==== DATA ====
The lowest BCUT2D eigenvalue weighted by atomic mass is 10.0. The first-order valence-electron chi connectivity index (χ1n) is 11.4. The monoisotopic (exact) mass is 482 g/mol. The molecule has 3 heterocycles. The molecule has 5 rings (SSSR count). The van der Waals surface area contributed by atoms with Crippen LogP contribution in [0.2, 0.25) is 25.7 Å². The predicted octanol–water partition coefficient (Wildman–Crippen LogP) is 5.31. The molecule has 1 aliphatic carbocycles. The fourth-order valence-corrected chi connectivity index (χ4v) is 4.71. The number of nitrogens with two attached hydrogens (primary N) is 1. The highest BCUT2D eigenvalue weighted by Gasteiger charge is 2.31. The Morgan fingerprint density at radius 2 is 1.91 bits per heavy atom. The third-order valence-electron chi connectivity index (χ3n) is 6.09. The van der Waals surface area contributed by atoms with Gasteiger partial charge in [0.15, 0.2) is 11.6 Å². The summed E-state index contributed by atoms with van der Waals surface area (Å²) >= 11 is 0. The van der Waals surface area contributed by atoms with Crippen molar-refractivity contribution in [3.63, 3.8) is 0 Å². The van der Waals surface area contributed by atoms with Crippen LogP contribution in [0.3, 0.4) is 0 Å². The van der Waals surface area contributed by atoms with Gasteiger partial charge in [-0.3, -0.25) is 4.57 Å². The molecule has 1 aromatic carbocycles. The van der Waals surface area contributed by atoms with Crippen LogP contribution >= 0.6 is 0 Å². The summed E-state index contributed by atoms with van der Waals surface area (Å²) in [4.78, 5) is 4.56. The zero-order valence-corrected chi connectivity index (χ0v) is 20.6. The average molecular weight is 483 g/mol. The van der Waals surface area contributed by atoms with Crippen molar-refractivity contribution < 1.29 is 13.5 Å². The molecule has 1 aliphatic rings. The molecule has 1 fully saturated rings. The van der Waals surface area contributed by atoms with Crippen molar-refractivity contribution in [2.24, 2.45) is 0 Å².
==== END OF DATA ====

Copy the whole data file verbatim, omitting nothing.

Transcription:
The lowest BCUT2D eigenvalue weighted by atomic mass is 10.0. The first-order valence-electron chi connectivity index (χ1n) is 11.4. The monoisotopic (exact) mass is 482 g/mol. The molecule has 3 heterocycles. The molecule has 5 rings (SSSR count). The van der Waals surface area contributed by atoms with Crippen LogP contribution in [0.2, 0.25) is 25.7 Å². The predicted octanol–water partition coefficient (Wildman–Crippen LogP) is 5.31. The molecule has 1 aliphatic carbocycles. The fourth-order valence-corrected chi connectivity index (χ4v) is 4.71. The number of nitrogens with two attached hydrogens (primary N) is 1. The highest BCUT2D eigenvalue weighted by Gasteiger charge is 2.31. The Morgan fingerprint density at radius 2 is 1.91 bits per heavy atom. The third-order valence-electron chi connectivity index (χ3n) is 6.09. The van der Waals surface area contributed by atoms with Gasteiger partial charge in [0.15, 0.2) is 11.6 Å². The summed E-state index contributed by atoms with van der Waals surface area (Å²) >= 11 is 0. The van der Waals surface area contributed by atoms with Crippen molar-refractivity contribution in [3.63, 3.8) is 0 Å². The van der Waals surface area contributed by atoms with Crippen LogP contribution in [0.3, 0.4) is 0 Å². The van der Waals surface area contributed by atoms with Gasteiger partial charge in [-0.3, -0.25) is 4.57 Å². The molecule has 1 aromatic carbocycles. The van der Waals surface area contributed by atoms with Crippen LogP contribution >= 0.6 is 0 Å². The summed E-state index contributed by atoms with van der Waals surface area (Å²) in [4.78, 5) is 4.56. The zero-order valence-corrected chi connectivity index (χ0v) is 20.6. The average molecular weight is 483 g/mol. The van der Waals surface area contributed by atoms with Crippen molar-refractivity contribution < 1.29 is 13.5 Å². The molecule has 1 aliphatic rings. The molecule has 1 fully saturated rings. The van der Waals surface area contributed by atoms with Crippen molar-refractivity contribution in [2.24, 2.45) is 0 Å².